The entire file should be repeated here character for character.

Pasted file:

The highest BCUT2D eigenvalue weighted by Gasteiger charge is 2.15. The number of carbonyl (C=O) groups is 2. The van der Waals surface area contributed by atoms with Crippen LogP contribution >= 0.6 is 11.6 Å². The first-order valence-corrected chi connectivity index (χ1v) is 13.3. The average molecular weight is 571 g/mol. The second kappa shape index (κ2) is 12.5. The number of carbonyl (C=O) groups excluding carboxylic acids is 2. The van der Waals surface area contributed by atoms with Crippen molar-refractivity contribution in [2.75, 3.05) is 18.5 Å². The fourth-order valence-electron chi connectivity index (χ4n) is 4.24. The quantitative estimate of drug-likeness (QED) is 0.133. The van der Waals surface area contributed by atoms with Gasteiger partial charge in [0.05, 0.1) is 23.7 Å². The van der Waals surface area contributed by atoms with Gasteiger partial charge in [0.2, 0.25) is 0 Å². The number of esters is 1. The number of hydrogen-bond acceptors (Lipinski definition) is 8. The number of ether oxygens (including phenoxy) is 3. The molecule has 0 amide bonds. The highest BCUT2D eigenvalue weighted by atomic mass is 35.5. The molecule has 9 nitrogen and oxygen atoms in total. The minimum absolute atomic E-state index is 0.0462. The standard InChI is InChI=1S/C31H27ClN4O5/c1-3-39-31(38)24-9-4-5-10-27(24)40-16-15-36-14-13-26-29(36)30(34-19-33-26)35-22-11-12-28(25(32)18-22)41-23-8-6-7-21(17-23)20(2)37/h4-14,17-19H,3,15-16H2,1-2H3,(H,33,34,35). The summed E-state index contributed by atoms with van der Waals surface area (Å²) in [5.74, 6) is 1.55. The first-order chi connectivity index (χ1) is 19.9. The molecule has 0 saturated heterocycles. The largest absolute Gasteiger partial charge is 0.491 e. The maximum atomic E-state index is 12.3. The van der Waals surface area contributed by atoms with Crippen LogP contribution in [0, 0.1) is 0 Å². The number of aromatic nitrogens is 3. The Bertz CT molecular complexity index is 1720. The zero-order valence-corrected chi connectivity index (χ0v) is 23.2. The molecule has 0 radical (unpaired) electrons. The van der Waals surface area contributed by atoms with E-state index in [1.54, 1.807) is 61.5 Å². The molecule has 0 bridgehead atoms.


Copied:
The highest BCUT2D eigenvalue weighted by Gasteiger charge is 2.15. The number of carbonyl (C=O) groups is 2. The van der Waals surface area contributed by atoms with Crippen LogP contribution >= 0.6 is 11.6 Å². The first-order valence-corrected chi connectivity index (χ1v) is 13.3. The average molecular weight is 571 g/mol. The second kappa shape index (κ2) is 12.5. The number of carbonyl (C=O) groups excluding carboxylic acids is 2. The van der Waals surface area contributed by atoms with Crippen molar-refractivity contribution in [2.75, 3.05) is 18.5 Å². The fourth-order valence-electron chi connectivity index (χ4n) is 4.24. The quantitative estimate of drug-likeness (QED) is 0.133. The van der Waals surface area contributed by atoms with Gasteiger partial charge in [0.05, 0.1) is 23.7 Å². The van der Waals surface area contributed by atoms with Gasteiger partial charge in [0.2, 0.25) is 0 Å². The number of esters is 1. The number of hydrogen-bond acceptors (Lipinski definition) is 8. The number of ether oxygens (including phenoxy) is 3. The molecule has 0 amide bonds. The highest BCUT2D eigenvalue weighted by atomic mass is 35.5. The molecule has 9 nitrogen and oxygen atoms in total. The minimum absolute atomic E-state index is 0.0462. The standard InChI is InChI=1S/C31H27ClN4O5/c1-3-39-31(38)24-9-4-5-10-27(24)40-16-15-36-14-13-26-29(36)30(34-19-33-26)35-22-11-12-28(25(32)18-22)41-23-8-6-7-21(17-23)20(2)37/h4-14,17-19H,3,15-16H2,1-2H3,(H,33,34,35). The summed E-state index contributed by atoms with van der Waals surface area (Å²) in [5.74, 6) is 1.55. The first-order chi connectivity index (χ1) is 19.9. The molecule has 0 saturated heterocycles. The largest absolute Gasteiger partial charge is 0.491 e. The maximum atomic E-state index is 12.3. The van der Waals surface area contributed by atoms with Crippen LogP contribution in [0, 0.1) is 0 Å². The number of aromatic nitrogens is 3. The Bertz CT molecular complexity index is 1720. The zero-order valence-corrected chi connectivity index (χ0v) is 23.2. The molecule has 0 radical (unpaired) electrons. The van der Waals surface area contributed by atoms with E-state index in [1.54, 1.807) is 61.5 Å². The molecule has 0 bridgehead atoms.